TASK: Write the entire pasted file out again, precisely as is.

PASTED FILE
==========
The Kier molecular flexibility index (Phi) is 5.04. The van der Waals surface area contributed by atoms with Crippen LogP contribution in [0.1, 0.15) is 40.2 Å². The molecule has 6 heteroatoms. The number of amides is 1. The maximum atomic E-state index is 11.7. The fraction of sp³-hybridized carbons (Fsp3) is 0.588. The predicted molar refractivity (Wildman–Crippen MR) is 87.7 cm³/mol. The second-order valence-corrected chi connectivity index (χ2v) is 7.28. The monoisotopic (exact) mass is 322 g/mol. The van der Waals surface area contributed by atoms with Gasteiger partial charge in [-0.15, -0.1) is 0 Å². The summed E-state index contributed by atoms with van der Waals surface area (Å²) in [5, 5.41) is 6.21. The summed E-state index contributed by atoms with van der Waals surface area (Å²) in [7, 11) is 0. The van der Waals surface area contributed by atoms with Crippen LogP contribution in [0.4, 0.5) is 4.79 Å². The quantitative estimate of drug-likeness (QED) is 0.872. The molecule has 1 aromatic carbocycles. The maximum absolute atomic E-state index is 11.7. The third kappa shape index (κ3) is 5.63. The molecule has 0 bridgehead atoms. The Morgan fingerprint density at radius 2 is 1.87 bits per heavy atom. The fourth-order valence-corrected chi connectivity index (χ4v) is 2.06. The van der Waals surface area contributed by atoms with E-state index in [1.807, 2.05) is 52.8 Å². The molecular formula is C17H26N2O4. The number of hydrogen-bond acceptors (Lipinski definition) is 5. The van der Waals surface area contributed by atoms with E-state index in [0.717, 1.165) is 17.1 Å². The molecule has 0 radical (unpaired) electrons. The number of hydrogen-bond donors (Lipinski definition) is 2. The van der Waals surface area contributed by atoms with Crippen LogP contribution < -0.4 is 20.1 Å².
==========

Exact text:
The Kier molecular flexibility index (Phi) is 5.04. The van der Waals surface area contributed by atoms with Crippen LogP contribution in [0.1, 0.15) is 40.2 Å². The molecule has 6 heteroatoms. The number of amides is 1. The maximum atomic E-state index is 11.7. The fraction of sp³-hybridized carbons (Fsp3) is 0.588. The predicted molar refractivity (Wildman–Crippen MR) is 87.7 cm³/mol. The second-order valence-corrected chi connectivity index (χ2v) is 7.28. The monoisotopic (exact) mass is 322 g/mol. The van der Waals surface area contributed by atoms with Gasteiger partial charge in [-0.15, -0.1) is 0 Å². The summed E-state index contributed by atoms with van der Waals surface area (Å²) in [5, 5.41) is 6.21. The summed E-state index contributed by atoms with van der Waals surface area (Å²) in [7, 11) is 0. The van der Waals surface area contributed by atoms with Crippen LogP contribution in [0.4, 0.5) is 4.79 Å². The quantitative estimate of drug-likeness (QED) is 0.872. The molecule has 1 aromatic carbocycles. The maximum absolute atomic E-state index is 11.7. The third kappa shape index (κ3) is 5.63. The molecule has 0 bridgehead atoms. The Morgan fingerprint density at radius 2 is 1.87 bits per heavy atom. The fourth-order valence-corrected chi connectivity index (χ4v) is 2.06. The van der Waals surface area contributed by atoms with E-state index in [1.807, 2.05) is 52.8 Å². The molecular formula is C17H26N2O4. The number of hydrogen-bond acceptors (Lipinski definition) is 5. The van der Waals surface area contributed by atoms with E-state index in [0.717, 1.165) is 17.1 Å². The molecule has 0 radical (unpaired) electrons. The number of hydrogen-bond donors (Lipinski definition) is 2. The van der Waals surface area contributed by atoms with Crippen LogP contribution < -0.4 is 20.1 Å².